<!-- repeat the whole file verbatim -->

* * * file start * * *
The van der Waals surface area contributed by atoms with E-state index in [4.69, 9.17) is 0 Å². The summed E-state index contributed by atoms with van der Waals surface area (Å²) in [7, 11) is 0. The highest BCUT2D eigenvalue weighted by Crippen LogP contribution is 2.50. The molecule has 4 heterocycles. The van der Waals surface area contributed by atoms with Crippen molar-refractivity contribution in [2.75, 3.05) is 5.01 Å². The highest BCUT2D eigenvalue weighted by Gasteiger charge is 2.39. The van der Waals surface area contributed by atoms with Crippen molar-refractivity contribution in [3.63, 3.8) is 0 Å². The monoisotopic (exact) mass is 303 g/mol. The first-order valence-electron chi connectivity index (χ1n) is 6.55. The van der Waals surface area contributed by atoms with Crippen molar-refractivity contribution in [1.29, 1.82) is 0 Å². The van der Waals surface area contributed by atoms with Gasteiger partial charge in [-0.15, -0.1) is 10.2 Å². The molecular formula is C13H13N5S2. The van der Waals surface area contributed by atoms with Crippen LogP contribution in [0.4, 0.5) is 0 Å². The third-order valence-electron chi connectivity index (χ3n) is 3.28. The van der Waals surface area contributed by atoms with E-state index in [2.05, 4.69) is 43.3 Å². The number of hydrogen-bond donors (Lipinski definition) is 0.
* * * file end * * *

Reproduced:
The van der Waals surface area contributed by atoms with E-state index in [4.69, 9.17) is 0 Å². The summed E-state index contributed by atoms with van der Waals surface area (Å²) in [7, 11) is 0. The highest BCUT2D eigenvalue weighted by Crippen LogP contribution is 2.50. The molecule has 4 heterocycles. The van der Waals surface area contributed by atoms with Crippen molar-refractivity contribution in [2.75, 3.05) is 5.01 Å². The highest BCUT2D eigenvalue weighted by Gasteiger charge is 2.39. The van der Waals surface area contributed by atoms with Crippen molar-refractivity contribution in [3.63, 3.8) is 0 Å². The monoisotopic (exact) mass is 303 g/mol. The first-order valence-electron chi connectivity index (χ1n) is 6.55. The van der Waals surface area contributed by atoms with Crippen molar-refractivity contribution in [1.29, 1.82) is 0 Å². The van der Waals surface area contributed by atoms with Gasteiger partial charge in [-0.15, -0.1) is 10.2 Å². The molecular formula is C13H13N5S2. The van der Waals surface area contributed by atoms with Crippen LogP contribution in [0.4, 0.5) is 0 Å². The third-order valence-electron chi connectivity index (χ3n) is 3.28. The van der Waals surface area contributed by atoms with E-state index in [2.05, 4.69) is 43.3 Å². The number of hydrogen-bond donors (Lipinski definition) is 0.